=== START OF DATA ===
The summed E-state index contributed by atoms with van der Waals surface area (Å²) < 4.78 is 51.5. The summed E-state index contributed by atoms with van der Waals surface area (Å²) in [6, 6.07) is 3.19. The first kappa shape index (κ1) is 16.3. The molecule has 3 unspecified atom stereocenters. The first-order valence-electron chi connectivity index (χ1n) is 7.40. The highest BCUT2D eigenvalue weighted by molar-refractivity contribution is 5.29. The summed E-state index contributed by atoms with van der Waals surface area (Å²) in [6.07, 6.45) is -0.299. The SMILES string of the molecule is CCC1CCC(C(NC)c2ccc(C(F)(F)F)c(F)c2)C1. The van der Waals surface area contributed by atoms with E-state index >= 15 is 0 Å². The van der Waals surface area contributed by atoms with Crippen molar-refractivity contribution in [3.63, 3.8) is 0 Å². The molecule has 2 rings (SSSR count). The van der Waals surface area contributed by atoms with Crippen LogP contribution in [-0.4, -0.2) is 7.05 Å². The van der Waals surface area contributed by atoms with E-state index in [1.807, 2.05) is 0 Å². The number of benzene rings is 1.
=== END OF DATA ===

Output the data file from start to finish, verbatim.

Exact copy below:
The summed E-state index contributed by atoms with van der Waals surface area (Å²) < 4.78 is 51.5. The summed E-state index contributed by atoms with van der Waals surface area (Å²) in [6, 6.07) is 3.19. The first kappa shape index (κ1) is 16.3. The molecule has 3 unspecified atom stereocenters. The first-order valence-electron chi connectivity index (χ1n) is 7.40. The highest BCUT2D eigenvalue weighted by molar-refractivity contribution is 5.29. The summed E-state index contributed by atoms with van der Waals surface area (Å²) in [6.07, 6.45) is -0.299. The SMILES string of the molecule is CCC1CCC(C(NC)c2ccc(C(F)(F)F)c(F)c2)C1. The van der Waals surface area contributed by atoms with E-state index >= 15 is 0 Å². The van der Waals surface area contributed by atoms with Crippen molar-refractivity contribution in [3.63, 3.8) is 0 Å². The molecule has 2 rings (SSSR count). The van der Waals surface area contributed by atoms with Crippen LogP contribution in [-0.4, -0.2) is 7.05 Å². The van der Waals surface area contributed by atoms with E-state index in [1.807, 2.05) is 0 Å². The number of benzene rings is 1.